When Andre Dickens is sworn in as Atlanta’s 61st mayor on Jan. 3, 2022, he will be tasked with reuniting a city that’s grappled with a violent crime wave.
Just a week later, the Georgia General Assembly will kick off its 2022 session, where a high-profile discussion is expected to ensue — the effort to break Buckhead off from Atlanta and form a new city.
State Sen. Brandon Beach, R-Alpharetta, on Nov. 18 prefiled a bill that could lead to the creation of “Buckhead City.” If approved by state legislators, a referendum would be placed on the November 2022 ballot asking Buckhead residents to vote on whether or not to incorporate.
Cityhood supporters say an independent Buckhead would tackle crime issues by hiring its own police force. But opponents say that breaking off would be disastrous to Atlanta and the region, impacting its finances, education system, bond ratings and national reputation.
Perhaps no prior Atlanta mayor has dealt with such a division in the city, said political expert Charles Bullock, the Richard B. Russell Chair in Political Science for University of Georgia’s School of Public & International Affairs.
“Certainly, no mayor previously has faced this kind of threat,” he said. “That the city may lose a chunk of its population, its tax base … this is a very new challenge that he faces.”
In addressing the Buckhead cityhood effort, Bullock said Dickens would likely make “a play for time,” meaning he would come in and ask for time to make impactful changes.
“He can’t come in and flip a switch,” he said. Dickens may say “Give me a chance to see what I can do as a new chief executive,” Bullock said. “This might be an argument which would resonate well with some members of the legislature.”
Bullock also said Dickens’ broader strategy could be to repair relations with the state government. Atlanta Mayor Keisha Lance Bottoms has had a “frayed” relationship with Gov. Brian Kemp, he said.
“Brian might be quite receptive to those kinds of overtures,” Bullock said. “If it’s good for Atlanta, it’s probably good for the rest of the state. Atlanta is the huge economic driving force in the state.”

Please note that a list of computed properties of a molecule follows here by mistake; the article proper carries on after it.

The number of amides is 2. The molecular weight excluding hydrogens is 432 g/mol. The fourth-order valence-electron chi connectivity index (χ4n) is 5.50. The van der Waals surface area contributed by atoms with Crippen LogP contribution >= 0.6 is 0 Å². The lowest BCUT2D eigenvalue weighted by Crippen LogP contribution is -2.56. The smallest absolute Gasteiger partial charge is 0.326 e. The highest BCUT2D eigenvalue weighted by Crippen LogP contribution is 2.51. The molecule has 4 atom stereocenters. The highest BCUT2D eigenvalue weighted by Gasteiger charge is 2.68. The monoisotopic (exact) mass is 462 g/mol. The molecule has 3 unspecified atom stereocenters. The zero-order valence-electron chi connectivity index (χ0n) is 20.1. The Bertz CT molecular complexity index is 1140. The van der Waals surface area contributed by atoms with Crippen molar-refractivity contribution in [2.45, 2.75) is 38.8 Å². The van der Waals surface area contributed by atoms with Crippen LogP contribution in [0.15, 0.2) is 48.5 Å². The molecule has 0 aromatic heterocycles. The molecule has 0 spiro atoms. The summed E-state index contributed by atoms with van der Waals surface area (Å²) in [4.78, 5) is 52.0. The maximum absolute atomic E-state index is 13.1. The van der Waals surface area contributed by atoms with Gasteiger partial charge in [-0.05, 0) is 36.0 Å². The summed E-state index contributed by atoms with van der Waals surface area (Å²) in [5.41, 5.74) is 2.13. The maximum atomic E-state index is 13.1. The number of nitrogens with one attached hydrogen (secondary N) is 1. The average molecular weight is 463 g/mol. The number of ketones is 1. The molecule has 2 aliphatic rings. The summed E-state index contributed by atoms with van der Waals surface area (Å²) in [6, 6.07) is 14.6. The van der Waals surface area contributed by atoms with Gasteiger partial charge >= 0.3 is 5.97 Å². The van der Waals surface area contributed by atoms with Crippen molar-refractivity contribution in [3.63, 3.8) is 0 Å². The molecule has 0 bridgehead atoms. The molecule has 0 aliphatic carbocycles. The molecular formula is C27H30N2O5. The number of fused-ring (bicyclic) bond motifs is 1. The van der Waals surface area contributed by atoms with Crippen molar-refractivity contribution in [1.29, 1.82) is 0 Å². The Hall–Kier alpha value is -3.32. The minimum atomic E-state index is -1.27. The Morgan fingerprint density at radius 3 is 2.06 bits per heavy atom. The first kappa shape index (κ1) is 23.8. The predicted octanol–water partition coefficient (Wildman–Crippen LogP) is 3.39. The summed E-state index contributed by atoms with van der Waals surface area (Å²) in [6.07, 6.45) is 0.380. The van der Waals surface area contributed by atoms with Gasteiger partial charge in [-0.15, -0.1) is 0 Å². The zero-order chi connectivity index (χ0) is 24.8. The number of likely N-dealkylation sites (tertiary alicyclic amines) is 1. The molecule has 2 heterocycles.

Plus, if Dickens is unsuccessful with the state legislature, his “last hope of preventing a vote” on the formation of Buckhead City would be for Kemp to veto the legislation, he said.
Dickens didn’t immediately respond to a request for comment. But the mayor-elect has opposed the cityhood effort throughout his campaign.
“This proposed divorce is going to be an unnecessarily expensive one for both spouses, and the children will be who will suffer the most,” Dickens said during an October candidate forum, referencing a $230 million annual loss for Atlanta Public Schools if Buckhead were to split off. That stat came from a study paid for by the Buckhead Coalition, a cityhood opponent.
Dickens has said his priority is addressing crime through his “Safe Streets Atlanta” plan, which includes hiring 250 officers in his first year as mayor.
He has also said he will be a hands-on mayor who is visible in the Buckhead community. “I’ll be very present … we’ll make sure that Buckhead feels heard.”
Opponents of the cityhood effort said they feel optimistic about the new leadership.
“I am very confident that Andre Dickens is the leader Atlanta needs,” said Billy Linville, a spokesman for the Committee for a United Atlanta, an opposition group led by former state representative Edward Lindsey and attorney Linda Klein. “Addressing the rise in violent crime and keeping our city united are his top priorities. He will be meeting with Buckhead residents and business leaders to listen, learn, and lead. I think the entire city will unite behind Mayor Dickens and that our best days lie ahead.”
Dickens is invited to join a Dec. 8 fundraiser for the Committee, hosted by some of the city’s most prominent business leaders, including Atlanta Falcons owner Arthur Blank, UPS CEO Carol Tomé, and Metro Atlanta Chamber President and CEO Katie Kirkpatrick.
Jim Durrett, executive director of the Buckhead Community Improvement District and president of the Buckhead Coalition, said Dickens is committed to “lead, listen and attack” the challenges facing Buckhead.
“He has a great deal of energy and integrity, and I’m confident he will address the issues we all care about,” Durrett said in an email statement. “In regard to those who are pushing to break Atlanta apart, I urge the people to give Mayor Dickens a chance. Atlanta has always come together in times of need. And that’s what we must do today.”
Another cityhood opponent, Kevin Green, president and CEO of the Midtown Alliance, said it’s “time to lock arms and work together to solve problems and improve people’s lives.”
He said Dickens understands that addressing crime isn’t just about hiring more police officers. “It’s also investing in long-neglected communities … and it’s working closely with Fulton County and the D.A.,” Green said. “It’s bringing people along in an intentional collaboration … as we move toward unified action on justice and justice reform. So this is an ‘all of the above’ moment.”
The Buckhead City Committee, the group spearheading the cityhood effort, is showing no signs of slowing down. In an email statement Wednesday morning, CEO and Chairman Bill White, the face of the movement, said the mayoral election made it “clear to the families of Buckhead that our priorities of safety, education, infrastructure and zoning are no longer aligned with those in Atlanta’s City Hall.”
White added that voter turnout in Buckhead was at an all-time low. “Buckhead is ready to and will vote yes for its independence on November 8, 2022,” he said.
Update: This story was updated with comments from Kevin Green with the Midtown Alliance.